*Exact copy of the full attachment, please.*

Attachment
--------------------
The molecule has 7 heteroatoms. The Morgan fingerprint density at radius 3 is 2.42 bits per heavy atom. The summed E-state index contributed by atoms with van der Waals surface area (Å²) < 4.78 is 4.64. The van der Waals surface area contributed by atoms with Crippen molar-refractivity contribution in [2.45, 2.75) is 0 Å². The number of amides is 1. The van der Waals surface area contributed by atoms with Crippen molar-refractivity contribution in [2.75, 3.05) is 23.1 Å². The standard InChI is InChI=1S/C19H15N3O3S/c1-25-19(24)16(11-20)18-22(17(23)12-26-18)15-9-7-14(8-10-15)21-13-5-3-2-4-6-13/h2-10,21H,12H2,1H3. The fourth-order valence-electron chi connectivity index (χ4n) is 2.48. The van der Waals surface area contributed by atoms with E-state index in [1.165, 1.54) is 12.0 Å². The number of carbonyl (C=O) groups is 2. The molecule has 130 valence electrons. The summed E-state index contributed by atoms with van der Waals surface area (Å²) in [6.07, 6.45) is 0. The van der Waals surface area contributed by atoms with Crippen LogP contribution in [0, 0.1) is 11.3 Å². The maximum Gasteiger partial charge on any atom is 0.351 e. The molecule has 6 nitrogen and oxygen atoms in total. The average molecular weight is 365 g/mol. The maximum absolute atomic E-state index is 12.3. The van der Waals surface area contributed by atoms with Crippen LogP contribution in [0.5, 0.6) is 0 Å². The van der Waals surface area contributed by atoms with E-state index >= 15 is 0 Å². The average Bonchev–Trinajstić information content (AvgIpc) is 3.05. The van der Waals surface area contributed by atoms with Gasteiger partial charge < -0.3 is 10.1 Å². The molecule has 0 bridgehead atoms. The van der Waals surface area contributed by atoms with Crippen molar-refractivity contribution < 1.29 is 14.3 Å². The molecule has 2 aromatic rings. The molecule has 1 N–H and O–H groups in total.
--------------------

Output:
The molecule has 7 heteroatoms. The Morgan fingerprint density at radius 3 is 2.42 bits per heavy atom. The summed E-state index contributed by atoms with van der Waals surface area (Å²) < 4.78 is 4.64. The van der Waals surface area contributed by atoms with Crippen molar-refractivity contribution in [2.45, 2.75) is 0 Å². The number of amides is 1. The van der Waals surface area contributed by atoms with Crippen molar-refractivity contribution in [2.75, 3.05) is 23.1 Å². The standard InChI is InChI=1S/C19H15N3O3S/c1-25-19(24)16(11-20)18-22(17(23)12-26-18)15-9-7-14(8-10-15)21-13-5-3-2-4-6-13/h2-10,21H,12H2,1H3. The fourth-order valence-electron chi connectivity index (χ4n) is 2.48. The van der Waals surface area contributed by atoms with E-state index in [1.165, 1.54) is 12.0 Å². The number of carbonyl (C=O) groups is 2. The molecule has 130 valence electrons. The summed E-state index contributed by atoms with van der Waals surface area (Å²) in [6.07, 6.45) is 0. The van der Waals surface area contributed by atoms with Crippen LogP contribution in [0, 0.1) is 11.3 Å². The maximum Gasteiger partial charge on any atom is 0.351 e. The molecule has 6 nitrogen and oxygen atoms in total. The average molecular weight is 365 g/mol. The maximum absolute atomic E-state index is 12.3. The van der Waals surface area contributed by atoms with Crippen LogP contribution in [0.5, 0.6) is 0 Å². The van der Waals surface area contributed by atoms with E-state index >= 15 is 0 Å². The average Bonchev–Trinajstić information content (AvgIpc) is 3.05. The van der Waals surface area contributed by atoms with Gasteiger partial charge < -0.3 is 10.1 Å². The molecule has 0 bridgehead atoms. The van der Waals surface area contributed by atoms with Crippen molar-refractivity contribution < 1.29 is 14.3 Å². The molecule has 2 aromatic rings. The molecule has 1 N–H and O–H groups in total.